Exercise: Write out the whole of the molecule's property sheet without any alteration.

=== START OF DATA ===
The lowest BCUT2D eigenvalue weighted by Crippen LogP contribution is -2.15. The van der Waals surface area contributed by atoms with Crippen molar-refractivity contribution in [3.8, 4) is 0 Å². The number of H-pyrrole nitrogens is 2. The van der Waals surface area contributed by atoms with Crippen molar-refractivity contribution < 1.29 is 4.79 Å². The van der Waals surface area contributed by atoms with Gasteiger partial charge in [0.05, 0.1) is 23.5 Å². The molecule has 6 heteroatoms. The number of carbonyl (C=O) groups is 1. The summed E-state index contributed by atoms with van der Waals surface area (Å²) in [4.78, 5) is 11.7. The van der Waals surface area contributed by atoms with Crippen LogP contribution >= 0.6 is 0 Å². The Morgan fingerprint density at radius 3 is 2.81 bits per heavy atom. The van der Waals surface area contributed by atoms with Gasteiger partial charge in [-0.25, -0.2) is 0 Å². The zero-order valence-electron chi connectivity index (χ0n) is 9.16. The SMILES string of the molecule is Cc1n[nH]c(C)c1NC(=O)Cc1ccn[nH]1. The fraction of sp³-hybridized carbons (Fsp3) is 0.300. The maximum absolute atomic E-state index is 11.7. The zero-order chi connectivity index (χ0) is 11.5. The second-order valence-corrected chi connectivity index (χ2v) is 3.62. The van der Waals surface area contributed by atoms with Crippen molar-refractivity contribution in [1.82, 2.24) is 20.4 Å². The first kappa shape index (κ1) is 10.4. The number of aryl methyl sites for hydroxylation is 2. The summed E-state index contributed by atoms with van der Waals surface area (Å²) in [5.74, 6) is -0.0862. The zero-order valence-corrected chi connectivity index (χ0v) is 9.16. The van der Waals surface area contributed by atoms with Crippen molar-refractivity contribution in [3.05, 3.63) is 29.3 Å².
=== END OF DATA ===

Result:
The lowest BCUT2D eigenvalue weighted by Crippen LogP contribution is -2.15. The van der Waals surface area contributed by atoms with Crippen molar-refractivity contribution in [3.8, 4) is 0 Å². The number of H-pyrrole nitrogens is 2. The van der Waals surface area contributed by atoms with Crippen molar-refractivity contribution < 1.29 is 4.79 Å². The van der Waals surface area contributed by atoms with Gasteiger partial charge in [0.05, 0.1) is 23.5 Å². The molecule has 6 heteroatoms. The number of carbonyl (C=O) groups is 1. The summed E-state index contributed by atoms with van der Waals surface area (Å²) in [4.78, 5) is 11.7. The van der Waals surface area contributed by atoms with Crippen LogP contribution >= 0.6 is 0 Å². The Morgan fingerprint density at radius 3 is 2.81 bits per heavy atom. The van der Waals surface area contributed by atoms with Gasteiger partial charge in [-0.25, -0.2) is 0 Å². The zero-order valence-electron chi connectivity index (χ0n) is 9.16. The SMILES string of the molecule is Cc1n[nH]c(C)c1NC(=O)Cc1ccn[nH]1. The fraction of sp³-hybridized carbons (Fsp3) is 0.300. The maximum absolute atomic E-state index is 11.7. The zero-order chi connectivity index (χ0) is 11.5. The second-order valence-corrected chi connectivity index (χ2v) is 3.62. The van der Waals surface area contributed by atoms with Crippen molar-refractivity contribution in [1.82, 2.24) is 20.4 Å². The first kappa shape index (κ1) is 10.4. The number of aryl methyl sites for hydroxylation is 2. The summed E-state index contributed by atoms with van der Waals surface area (Å²) in [5.74, 6) is -0.0862. The zero-order valence-corrected chi connectivity index (χ0v) is 9.16. The van der Waals surface area contributed by atoms with Crippen molar-refractivity contribution in [3.05, 3.63) is 29.3 Å².